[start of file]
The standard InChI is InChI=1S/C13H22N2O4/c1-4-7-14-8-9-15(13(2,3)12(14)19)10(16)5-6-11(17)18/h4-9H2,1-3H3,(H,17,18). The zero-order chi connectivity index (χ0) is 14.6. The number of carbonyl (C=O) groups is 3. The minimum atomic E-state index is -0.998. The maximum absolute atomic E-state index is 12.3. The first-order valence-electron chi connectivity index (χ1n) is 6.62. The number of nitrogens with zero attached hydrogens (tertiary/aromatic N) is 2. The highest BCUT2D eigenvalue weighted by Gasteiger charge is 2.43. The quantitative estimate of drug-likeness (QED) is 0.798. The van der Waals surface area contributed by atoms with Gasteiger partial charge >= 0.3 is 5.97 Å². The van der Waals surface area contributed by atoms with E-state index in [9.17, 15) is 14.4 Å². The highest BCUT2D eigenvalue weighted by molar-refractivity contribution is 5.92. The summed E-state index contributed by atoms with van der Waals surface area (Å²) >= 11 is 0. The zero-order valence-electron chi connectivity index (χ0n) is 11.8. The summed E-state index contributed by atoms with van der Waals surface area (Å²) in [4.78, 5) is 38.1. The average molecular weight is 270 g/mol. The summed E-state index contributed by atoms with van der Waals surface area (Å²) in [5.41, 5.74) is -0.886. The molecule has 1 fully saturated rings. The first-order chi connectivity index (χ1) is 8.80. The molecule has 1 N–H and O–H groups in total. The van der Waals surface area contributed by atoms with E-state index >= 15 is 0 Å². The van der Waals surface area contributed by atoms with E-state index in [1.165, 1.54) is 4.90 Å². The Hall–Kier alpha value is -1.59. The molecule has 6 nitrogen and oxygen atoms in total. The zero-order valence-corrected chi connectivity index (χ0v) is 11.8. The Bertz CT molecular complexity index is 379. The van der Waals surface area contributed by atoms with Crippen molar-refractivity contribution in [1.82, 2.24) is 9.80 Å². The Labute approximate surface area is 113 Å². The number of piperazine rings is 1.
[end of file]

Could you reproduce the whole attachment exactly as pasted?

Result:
The standard InChI is InChI=1S/C13H22N2O4/c1-4-7-14-8-9-15(13(2,3)12(14)19)10(16)5-6-11(17)18/h4-9H2,1-3H3,(H,17,18). The zero-order chi connectivity index (χ0) is 14.6. The number of carbonyl (C=O) groups is 3. The minimum atomic E-state index is -0.998. The maximum absolute atomic E-state index is 12.3. The first-order valence-electron chi connectivity index (χ1n) is 6.62. The number of nitrogens with zero attached hydrogens (tertiary/aromatic N) is 2. The highest BCUT2D eigenvalue weighted by Gasteiger charge is 2.43. The quantitative estimate of drug-likeness (QED) is 0.798. The van der Waals surface area contributed by atoms with Gasteiger partial charge >= 0.3 is 5.97 Å². The van der Waals surface area contributed by atoms with E-state index in [9.17, 15) is 14.4 Å². The highest BCUT2D eigenvalue weighted by molar-refractivity contribution is 5.92. The summed E-state index contributed by atoms with van der Waals surface area (Å²) >= 11 is 0. The zero-order valence-electron chi connectivity index (χ0n) is 11.8. The summed E-state index contributed by atoms with van der Waals surface area (Å²) in [4.78, 5) is 38.1. The average molecular weight is 270 g/mol. The summed E-state index contributed by atoms with van der Waals surface area (Å²) in [5.41, 5.74) is -0.886. The molecule has 1 fully saturated rings. The first-order chi connectivity index (χ1) is 8.80. The molecule has 1 N–H and O–H groups in total. The van der Waals surface area contributed by atoms with E-state index >= 15 is 0 Å². The van der Waals surface area contributed by atoms with E-state index in [1.165, 1.54) is 4.90 Å². The Hall–Kier alpha value is -1.59. The molecule has 6 nitrogen and oxygen atoms in total. The zero-order valence-corrected chi connectivity index (χ0v) is 11.8. The Bertz CT molecular complexity index is 379. The van der Waals surface area contributed by atoms with Crippen molar-refractivity contribution in [1.82, 2.24) is 9.80 Å². The Labute approximate surface area is 113 Å². The number of piperazine rings is 1.